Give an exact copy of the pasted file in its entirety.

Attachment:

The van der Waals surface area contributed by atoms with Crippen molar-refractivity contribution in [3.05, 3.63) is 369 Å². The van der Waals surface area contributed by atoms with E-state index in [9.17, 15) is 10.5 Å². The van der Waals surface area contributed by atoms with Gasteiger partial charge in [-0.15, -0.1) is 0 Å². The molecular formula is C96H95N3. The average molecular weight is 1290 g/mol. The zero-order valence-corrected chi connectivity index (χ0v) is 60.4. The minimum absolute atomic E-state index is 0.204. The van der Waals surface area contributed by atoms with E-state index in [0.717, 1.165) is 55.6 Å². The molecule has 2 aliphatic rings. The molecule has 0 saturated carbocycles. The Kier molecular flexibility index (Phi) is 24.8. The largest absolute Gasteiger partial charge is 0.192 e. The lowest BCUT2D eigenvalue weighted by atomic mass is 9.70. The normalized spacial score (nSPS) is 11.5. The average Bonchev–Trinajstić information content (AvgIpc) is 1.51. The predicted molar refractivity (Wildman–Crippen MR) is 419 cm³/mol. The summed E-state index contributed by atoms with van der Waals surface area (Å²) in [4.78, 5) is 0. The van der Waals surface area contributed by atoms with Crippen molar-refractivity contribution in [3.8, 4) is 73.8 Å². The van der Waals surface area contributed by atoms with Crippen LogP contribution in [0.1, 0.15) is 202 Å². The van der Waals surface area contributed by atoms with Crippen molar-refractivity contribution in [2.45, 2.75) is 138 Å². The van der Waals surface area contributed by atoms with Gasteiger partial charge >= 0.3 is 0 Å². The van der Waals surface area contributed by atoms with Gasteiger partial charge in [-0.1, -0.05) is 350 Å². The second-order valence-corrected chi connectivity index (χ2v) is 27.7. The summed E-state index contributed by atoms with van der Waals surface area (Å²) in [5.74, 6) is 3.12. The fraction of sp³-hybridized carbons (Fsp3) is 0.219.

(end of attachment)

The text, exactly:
The van der Waals surface area contributed by atoms with Crippen molar-refractivity contribution in [3.05, 3.63) is 369 Å². The van der Waals surface area contributed by atoms with E-state index in [9.17, 15) is 10.5 Å². The van der Waals surface area contributed by atoms with Gasteiger partial charge in [-0.15, -0.1) is 0 Å². The molecular formula is C96H95N3. The average molecular weight is 1290 g/mol. The zero-order valence-corrected chi connectivity index (χ0v) is 60.4. The minimum absolute atomic E-state index is 0.204. The van der Waals surface area contributed by atoms with E-state index in [0.717, 1.165) is 55.6 Å². The molecule has 2 aliphatic rings. The molecule has 0 saturated carbocycles. The Kier molecular flexibility index (Phi) is 24.8. The largest absolute Gasteiger partial charge is 0.192 e. The lowest BCUT2D eigenvalue weighted by atomic mass is 9.70. The normalized spacial score (nSPS) is 11.5. The average Bonchev–Trinajstić information content (AvgIpc) is 1.51. The predicted molar refractivity (Wildman–Crippen MR) is 419 cm³/mol. The summed E-state index contributed by atoms with van der Waals surface area (Å²) in [4.78, 5) is 0. The van der Waals surface area contributed by atoms with Crippen molar-refractivity contribution in [3.8, 4) is 73.8 Å². The van der Waals surface area contributed by atoms with Crippen LogP contribution in [0.1, 0.15) is 202 Å². The van der Waals surface area contributed by atoms with Crippen molar-refractivity contribution in [2.45, 2.75) is 138 Å². The van der Waals surface area contributed by atoms with Gasteiger partial charge >= 0.3 is 0 Å². The van der Waals surface area contributed by atoms with Gasteiger partial charge in [-0.1, -0.05) is 350 Å². The second-order valence-corrected chi connectivity index (χ2v) is 27.7. The summed E-state index contributed by atoms with van der Waals surface area (Å²) in [5.74, 6) is 3.12. The fraction of sp³-hybridized carbons (Fsp3) is 0.219.